The W3C Markup Validator is an excellent tool. If you’re a serious web developer, using the Validator is probably a routine by now. It’s also very reliable when it says you have an error. However, there are plenty of cases where the Validator will say a page is valid even though it doesn’t actually comply with the HTML or XHTML standard.

The Validator pretty much assesses two levels of compliance: it makes sure that your document is parseable using either an SGML parser (for HTML) or an XML parser (for XHTML), and then it checks your document’s compliance with the DTD specified by the doctype declaration.

However, the HTML and XHTML specifications demand additional restrictions that aren’t part of the DTD. For example, many values are specified as “number” values, even though in the DTD they are ultimately just CDATA, which can contain text. XHTML further limits the Validator due to the fact that XML DTDs aren’t as expressive as other DTDs and are unable to tell the Validator that, for example, form elements cannot be descendants of other form elements.

Here are a few test cases having fun with non-compliant but “valid” markup:

Preparing your site for IE.next

Tuesday, May 29th, 2007

Internet Explorer 7.0 came out October 2006, and web developers around the world panicked. Many sites had relied on CSS hacks to make Internet Explorer 6 fall into line, but with Internet Explorer 7’s not-quite-exhaustive fixes for some of the bugs which made the hacks possible and some of the bugs the hacks were used to fix, many of those sites ended up breaking in the new version. Web developers had to scramble to get the sites patched up, and it was a frustrating experience for many.

Fortunately, the Internet Explorer development team at Microsoft has learned from this experience. Starting with the next version, currently codenamed IE.next, it should be up to the web developers to opt into the new improved standards support which is responsible for breaking previous hacks. For websites which haven’t opted in, IE.next will (for the most part, at least) try to display the site just like IE 7 did. Microsoft hasn’t yet finalized the details on exactly how web developers would opt in (probably through some kind of special HTML comment), but that isn’t what this article is about. This article is about preparing your current site to minimize the chances of breaking when the next version of Internet Explorer is released.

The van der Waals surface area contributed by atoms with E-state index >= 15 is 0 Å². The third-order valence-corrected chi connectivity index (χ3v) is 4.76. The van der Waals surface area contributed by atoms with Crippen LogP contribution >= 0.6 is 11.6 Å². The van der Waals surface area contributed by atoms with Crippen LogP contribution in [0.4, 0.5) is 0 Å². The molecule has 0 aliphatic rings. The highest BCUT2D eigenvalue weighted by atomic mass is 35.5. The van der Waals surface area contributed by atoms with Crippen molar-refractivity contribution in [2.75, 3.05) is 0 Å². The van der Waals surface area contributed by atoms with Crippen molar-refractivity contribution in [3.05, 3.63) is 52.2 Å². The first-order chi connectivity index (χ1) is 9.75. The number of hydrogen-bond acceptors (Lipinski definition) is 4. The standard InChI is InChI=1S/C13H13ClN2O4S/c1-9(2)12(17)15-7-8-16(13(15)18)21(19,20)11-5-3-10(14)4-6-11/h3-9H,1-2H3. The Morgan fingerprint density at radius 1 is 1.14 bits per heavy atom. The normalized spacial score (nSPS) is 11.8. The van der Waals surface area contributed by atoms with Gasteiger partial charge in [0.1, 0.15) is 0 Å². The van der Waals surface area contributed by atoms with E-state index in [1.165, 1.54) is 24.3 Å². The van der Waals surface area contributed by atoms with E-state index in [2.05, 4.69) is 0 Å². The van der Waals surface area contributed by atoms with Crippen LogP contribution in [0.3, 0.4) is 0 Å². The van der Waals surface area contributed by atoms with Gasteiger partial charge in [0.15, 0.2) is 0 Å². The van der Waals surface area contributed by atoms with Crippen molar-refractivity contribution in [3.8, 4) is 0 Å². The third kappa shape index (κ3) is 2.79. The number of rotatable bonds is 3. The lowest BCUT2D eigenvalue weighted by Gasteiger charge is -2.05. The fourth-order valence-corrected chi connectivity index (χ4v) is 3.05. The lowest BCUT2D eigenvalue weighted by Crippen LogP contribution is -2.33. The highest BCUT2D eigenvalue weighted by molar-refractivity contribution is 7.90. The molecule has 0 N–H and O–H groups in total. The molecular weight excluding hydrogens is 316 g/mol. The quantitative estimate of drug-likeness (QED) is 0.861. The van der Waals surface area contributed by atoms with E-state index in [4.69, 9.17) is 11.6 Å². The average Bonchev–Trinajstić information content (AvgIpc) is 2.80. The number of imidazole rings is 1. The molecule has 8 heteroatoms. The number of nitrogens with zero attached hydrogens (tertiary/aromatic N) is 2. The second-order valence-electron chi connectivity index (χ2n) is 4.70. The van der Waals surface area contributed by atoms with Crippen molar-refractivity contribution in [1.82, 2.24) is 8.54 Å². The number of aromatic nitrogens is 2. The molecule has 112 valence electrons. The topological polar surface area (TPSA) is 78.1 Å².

There is really only one big issue to cover. By default, IE.next should treat your webpage exactly as IE 7 does now: current CSS bugs will still exist, current CSS hacks will still work, etc. The only difference might be Internet Explorer’s version number. But that’s exactly where trouble might occur. If you use version-specific conditional comments like many people do, then pay attention.

Let’s say your site currently requires some CSS hacks for IE 7, and you include a special stylesheet using a conditional comment with the [if IE 7] condition. IE.next (which might end up being IE 8) wouldn’t get the IE 7 stylesheet, would it? The IE development team might end up deciding to make some special exceptions for this, but for the moment we’ll have to assume that this could cause some problems. Since IE.next would have the same bugs as IE 7, it would require the same CSS hacks IE 7 does. But if you use the [if IE 7] or [if lte IE 7] condition, IE.next wouldn’t receive those hacks and would make casserole out of your site.

The solution is easy: For any conditional comment that specifically selects IE 7, you should also include all future versions. Here are the changes you’ll need to make:

  • [if IE 7][if gte IE 7]
  • [if lte IE 7][if IE]
  • [if lt IE 8][if IE]
  • [if gt IE 7] → Unless you’re already aware of the IE.next changes and are opting in for the new standards support, you should never use this condition. Just get rid of the conditional comment and its contents.

Keep in mind that if you deliberately opt in for the new standards support, then you may very well want to separate IE 7 from future versions. The above conversions are just for sites that are already made or will be made before we can reasonably consider opting in.

There’s a possibility that future versions of IE will pretend to be IE 7 for the conditional comments when you haven’t opted in, but the above conversions are still safe to make in that case.

If you do this, and if Microsoft implements the opt-in system into IE.next as they have described, then your site has a very good chance of working in future versions of Internet Explorer without requiring any additional changes. There are, however, no guarantees, and it’s still important to check the site in the new version of IE once it’s released, which will probably be in late 2008 or early 2009.

Re: 55 reasons to design in XHTML/CSS

Tuesday, May 8th, 2007